Rules are meant to be broken. This is especially true in the case of soft guidelines or suggestions like the rule of thirds.
When should you disregard the rule?
Whenever you want to, really! The art of photography shouldn’t be constrained and neither should your creativity.
As a general rule, you may ignore this guideline if some other methods or elements create visually interesting compositions.
This can be done through other techniques and elements like finding symmetry in your composition or photographing leading lines. Accent colors, juxtaposition, or high visual contrast also captivate and engage users.
It’s also worth mentioning that many creators apply the rule subconsciously, simply by looking for appealing compositions. Since viewing images according to this technique is not natural, many photographers seek it out unknowingly.
What’s next? Learn photography fundamentals
Now you know how to begin if you want to improve your compositions with the rule of thirds.
Are you still looking to improve your craft?
Learn photography fundamentals to master more techniques.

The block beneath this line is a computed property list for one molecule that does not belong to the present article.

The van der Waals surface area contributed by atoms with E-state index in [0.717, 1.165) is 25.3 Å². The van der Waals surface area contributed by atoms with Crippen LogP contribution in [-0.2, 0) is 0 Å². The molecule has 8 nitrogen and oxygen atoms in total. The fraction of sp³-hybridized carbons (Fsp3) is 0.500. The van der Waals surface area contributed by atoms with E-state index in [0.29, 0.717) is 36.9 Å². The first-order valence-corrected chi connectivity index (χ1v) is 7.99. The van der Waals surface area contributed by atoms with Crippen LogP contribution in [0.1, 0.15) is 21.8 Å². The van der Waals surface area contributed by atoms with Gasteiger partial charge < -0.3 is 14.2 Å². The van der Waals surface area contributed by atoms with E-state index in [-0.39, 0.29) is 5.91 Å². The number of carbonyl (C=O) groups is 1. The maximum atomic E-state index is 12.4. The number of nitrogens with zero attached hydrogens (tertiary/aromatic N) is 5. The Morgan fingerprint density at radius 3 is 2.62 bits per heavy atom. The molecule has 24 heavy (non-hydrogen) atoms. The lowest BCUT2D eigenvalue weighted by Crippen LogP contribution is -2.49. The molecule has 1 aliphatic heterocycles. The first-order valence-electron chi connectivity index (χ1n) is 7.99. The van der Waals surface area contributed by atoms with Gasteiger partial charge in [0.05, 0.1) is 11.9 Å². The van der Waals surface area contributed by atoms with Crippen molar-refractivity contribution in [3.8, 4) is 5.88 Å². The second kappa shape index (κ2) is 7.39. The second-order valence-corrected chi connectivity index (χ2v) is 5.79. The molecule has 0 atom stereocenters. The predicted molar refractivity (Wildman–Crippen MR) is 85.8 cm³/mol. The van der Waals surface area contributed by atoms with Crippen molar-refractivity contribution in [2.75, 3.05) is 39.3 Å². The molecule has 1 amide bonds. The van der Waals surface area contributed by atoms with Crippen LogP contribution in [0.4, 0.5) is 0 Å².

What is the meaning of the rule of thirds?
The rule of thirds divides an image into nine equal parts in a 3x3 grid. According to this technique you need to avoid placing your main subject in the center cell at all costs.
What is the rule of thirds in photography?
The rule of thirds refers to working with an imaginary 3x3 grid and positioning your important elements on lines or intersection points. This creates balanced and interesting images.
How do you do the rule of thirds?
Experiment with your camera’s rule-of-thirds grid or try to imagine 2 vertical and 2 horizontal lines and place subjects on these for the optimal effects.